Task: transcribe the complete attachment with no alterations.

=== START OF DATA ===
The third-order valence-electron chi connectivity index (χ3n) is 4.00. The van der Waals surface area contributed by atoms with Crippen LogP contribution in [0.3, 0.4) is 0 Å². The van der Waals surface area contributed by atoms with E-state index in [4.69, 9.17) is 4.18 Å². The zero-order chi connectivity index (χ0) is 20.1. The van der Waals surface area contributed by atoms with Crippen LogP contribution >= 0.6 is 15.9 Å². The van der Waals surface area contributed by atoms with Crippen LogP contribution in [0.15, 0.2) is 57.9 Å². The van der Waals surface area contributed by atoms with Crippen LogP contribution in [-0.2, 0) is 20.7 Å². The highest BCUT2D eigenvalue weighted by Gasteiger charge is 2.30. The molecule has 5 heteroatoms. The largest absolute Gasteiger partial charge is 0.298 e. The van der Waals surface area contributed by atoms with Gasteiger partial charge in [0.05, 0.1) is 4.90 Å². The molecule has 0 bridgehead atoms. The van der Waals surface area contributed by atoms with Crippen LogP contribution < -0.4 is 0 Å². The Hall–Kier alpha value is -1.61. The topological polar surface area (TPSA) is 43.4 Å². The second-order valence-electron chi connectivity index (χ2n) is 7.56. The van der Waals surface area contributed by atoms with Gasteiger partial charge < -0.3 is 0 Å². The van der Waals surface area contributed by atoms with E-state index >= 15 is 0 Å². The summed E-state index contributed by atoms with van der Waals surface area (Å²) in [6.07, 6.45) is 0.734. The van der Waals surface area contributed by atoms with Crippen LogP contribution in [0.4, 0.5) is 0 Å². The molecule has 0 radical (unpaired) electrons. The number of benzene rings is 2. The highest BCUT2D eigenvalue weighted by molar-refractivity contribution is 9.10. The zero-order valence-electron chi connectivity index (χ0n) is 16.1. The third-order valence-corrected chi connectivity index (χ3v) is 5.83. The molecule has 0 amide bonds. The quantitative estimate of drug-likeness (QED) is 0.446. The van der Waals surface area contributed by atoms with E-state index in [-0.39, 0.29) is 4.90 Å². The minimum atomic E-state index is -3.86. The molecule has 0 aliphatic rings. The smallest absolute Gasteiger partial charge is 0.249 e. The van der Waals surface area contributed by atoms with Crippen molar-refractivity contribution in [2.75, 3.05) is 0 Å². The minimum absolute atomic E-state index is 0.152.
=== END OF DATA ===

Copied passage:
The third-order valence-electron chi connectivity index (χ3n) is 4.00. The van der Waals surface area contributed by atoms with Crippen LogP contribution in [0.3, 0.4) is 0 Å². The van der Waals surface area contributed by atoms with E-state index in [4.69, 9.17) is 4.18 Å². The zero-order chi connectivity index (χ0) is 20.1. The van der Waals surface area contributed by atoms with Crippen LogP contribution >= 0.6 is 15.9 Å². The van der Waals surface area contributed by atoms with Crippen LogP contribution in [0.15, 0.2) is 57.9 Å². The van der Waals surface area contributed by atoms with Crippen LogP contribution in [-0.2, 0) is 20.7 Å². The highest BCUT2D eigenvalue weighted by Gasteiger charge is 2.30. The molecule has 5 heteroatoms. The largest absolute Gasteiger partial charge is 0.298 e. The van der Waals surface area contributed by atoms with Gasteiger partial charge in [0.05, 0.1) is 4.90 Å². The molecule has 0 bridgehead atoms. The van der Waals surface area contributed by atoms with Crippen LogP contribution < -0.4 is 0 Å². The Hall–Kier alpha value is -1.61. The topological polar surface area (TPSA) is 43.4 Å². The second-order valence-electron chi connectivity index (χ2n) is 7.56. The van der Waals surface area contributed by atoms with Gasteiger partial charge < -0.3 is 0 Å². The van der Waals surface area contributed by atoms with E-state index >= 15 is 0 Å². The summed E-state index contributed by atoms with van der Waals surface area (Å²) in [6.07, 6.45) is 0.734. The van der Waals surface area contributed by atoms with Crippen LogP contribution in [0.4, 0.5) is 0 Å². The molecule has 0 radical (unpaired) electrons. The number of benzene rings is 2. The highest BCUT2D eigenvalue weighted by molar-refractivity contribution is 9.10. The zero-order valence-electron chi connectivity index (χ0n) is 16.1. The third-order valence-corrected chi connectivity index (χ3v) is 5.83. The molecule has 0 amide bonds. The quantitative estimate of drug-likeness (QED) is 0.446. The van der Waals surface area contributed by atoms with E-state index in [-0.39, 0.29) is 4.90 Å². The minimum atomic E-state index is -3.86. The molecule has 0 aliphatic rings. The smallest absolute Gasteiger partial charge is 0.249 e. The van der Waals surface area contributed by atoms with Crippen molar-refractivity contribution in [2.75, 3.05) is 0 Å². The minimum absolute atomic E-state index is 0.152.